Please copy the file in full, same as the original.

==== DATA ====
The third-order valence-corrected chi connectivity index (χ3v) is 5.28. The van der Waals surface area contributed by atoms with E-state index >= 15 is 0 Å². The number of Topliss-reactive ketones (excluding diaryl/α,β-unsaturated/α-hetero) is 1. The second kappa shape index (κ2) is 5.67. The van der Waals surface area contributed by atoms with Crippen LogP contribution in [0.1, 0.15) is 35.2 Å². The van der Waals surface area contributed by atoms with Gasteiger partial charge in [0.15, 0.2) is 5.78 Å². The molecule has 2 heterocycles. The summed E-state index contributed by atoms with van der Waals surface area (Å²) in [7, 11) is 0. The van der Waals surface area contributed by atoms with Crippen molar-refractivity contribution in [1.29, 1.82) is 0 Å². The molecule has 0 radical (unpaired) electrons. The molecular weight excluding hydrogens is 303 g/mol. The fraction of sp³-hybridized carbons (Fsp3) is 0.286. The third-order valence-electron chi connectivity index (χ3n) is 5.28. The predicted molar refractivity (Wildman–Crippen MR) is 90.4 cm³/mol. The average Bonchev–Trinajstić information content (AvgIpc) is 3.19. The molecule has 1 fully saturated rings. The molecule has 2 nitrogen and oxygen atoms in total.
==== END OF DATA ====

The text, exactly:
The third-order valence-corrected chi connectivity index (χ3v) is 5.28. The van der Waals surface area contributed by atoms with E-state index >= 15 is 0 Å². The number of Topliss-reactive ketones (excluding diaryl/α,β-unsaturated/α-hetero) is 1. The second kappa shape index (κ2) is 5.67. The van der Waals surface area contributed by atoms with Crippen LogP contribution in [0.1, 0.15) is 35.2 Å². The van der Waals surface area contributed by atoms with Gasteiger partial charge in [0.15, 0.2) is 5.78 Å². The molecule has 2 heterocycles. The summed E-state index contributed by atoms with van der Waals surface area (Å²) in [7, 11) is 0. The van der Waals surface area contributed by atoms with Crippen molar-refractivity contribution in [1.29, 1.82) is 0 Å². The molecule has 0 radical (unpaired) electrons. The molecular weight excluding hydrogens is 303 g/mol. The fraction of sp³-hybridized carbons (Fsp3) is 0.286. The third-order valence-electron chi connectivity index (χ3n) is 5.28. The predicted molar refractivity (Wildman–Crippen MR) is 90.4 cm³/mol. The average Bonchev–Trinajstić information content (AvgIpc) is 3.19. The molecule has 1 fully saturated rings. The molecule has 2 nitrogen and oxygen atoms in total.